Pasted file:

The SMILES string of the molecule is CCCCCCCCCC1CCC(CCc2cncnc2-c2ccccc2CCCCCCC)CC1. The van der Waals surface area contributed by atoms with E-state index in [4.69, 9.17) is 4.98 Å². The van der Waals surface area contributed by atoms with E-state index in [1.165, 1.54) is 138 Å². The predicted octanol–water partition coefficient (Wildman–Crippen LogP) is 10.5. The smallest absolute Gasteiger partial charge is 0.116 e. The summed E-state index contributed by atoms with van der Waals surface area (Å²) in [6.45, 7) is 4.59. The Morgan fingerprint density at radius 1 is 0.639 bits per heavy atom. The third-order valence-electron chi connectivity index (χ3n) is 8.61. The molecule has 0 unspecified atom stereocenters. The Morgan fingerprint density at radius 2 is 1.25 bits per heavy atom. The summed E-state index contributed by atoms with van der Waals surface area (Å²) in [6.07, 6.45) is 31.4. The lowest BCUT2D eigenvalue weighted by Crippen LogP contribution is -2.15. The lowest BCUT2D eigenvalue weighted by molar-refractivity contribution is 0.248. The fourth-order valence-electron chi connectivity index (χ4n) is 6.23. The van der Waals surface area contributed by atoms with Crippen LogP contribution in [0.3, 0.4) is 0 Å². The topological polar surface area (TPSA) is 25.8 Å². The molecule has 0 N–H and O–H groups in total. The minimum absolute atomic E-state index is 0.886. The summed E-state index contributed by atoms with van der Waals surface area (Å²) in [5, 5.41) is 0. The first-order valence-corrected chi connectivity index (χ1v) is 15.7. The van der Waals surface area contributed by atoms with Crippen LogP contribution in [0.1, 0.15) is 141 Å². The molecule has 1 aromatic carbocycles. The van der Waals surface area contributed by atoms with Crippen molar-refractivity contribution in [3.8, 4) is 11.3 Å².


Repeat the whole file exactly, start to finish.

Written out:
The SMILES string of the molecule is CCCCCCCCCC1CCC(CCc2cncnc2-c2ccccc2CCCCCCC)CC1. The van der Waals surface area contributed by atoms with E-state index in [4.69, 9.17) is 4.98 Å². The van der Waals surface area contributed by atoms with E-state index in [1.165, 1.54) is 138 Å². The predicted octanol–water partition coefficient (Wildman–Crippen LogP) is 10.5. The smallest absolute Gasteiger partial charge is 0.116 e. The summed E-state index contributed by atoms with van der Waals surface area (Å²) in [6.45, 7) is 4.59. The Morgan fingerprint density at radius 1 is 0.639 bits per heavy atom. The third-order valence-electron chi connectivity index (χ3n) is 8.61. The molecule has 0 unspecified atom stereocenters. The Morgan fingerprint density at radius 2 is 1.25 bits per heavy atom. The summed E-state index contributed by atoms with van der Waals surface area (Å²) in [6.07, 6.45) is 31.4. The lowest BCUT2D eigenvalue weighted by Crippen LogP contribution is -2.15. The lowest BCUT2D eigenvalue weighted by molar-refractivity contribution is 0.248. The fourth-order valence-electron chi connectivity index (χ4n) is 6.23. The van der Waals surface area contributed by atoms with Crippen LogP contribution in [0.3, 0.4) is 0 Å². The topological polar surface area (TPSA) is 25.8 Å². The molecule has 0 N–H and O–H groups in total. The minimum absolute atomic E-state index is 0.886. The summed E-state index contributed by atoms with van der Waals surface area (Å²) in [5, 5.41) is 0. The first-order valence-corrected chi connectivity index (χ1v) is 15.7. The van der Waals surface area contributed by atoms with Crippen LogP contribution in [0.1, 0.15) is 141 Å². The molecule has 1 aromatic carbocycles. The van der Waals surface area contributed by atoms with Crippen molar-refractivity contribution in [3.8, 4) is 11.3 Å².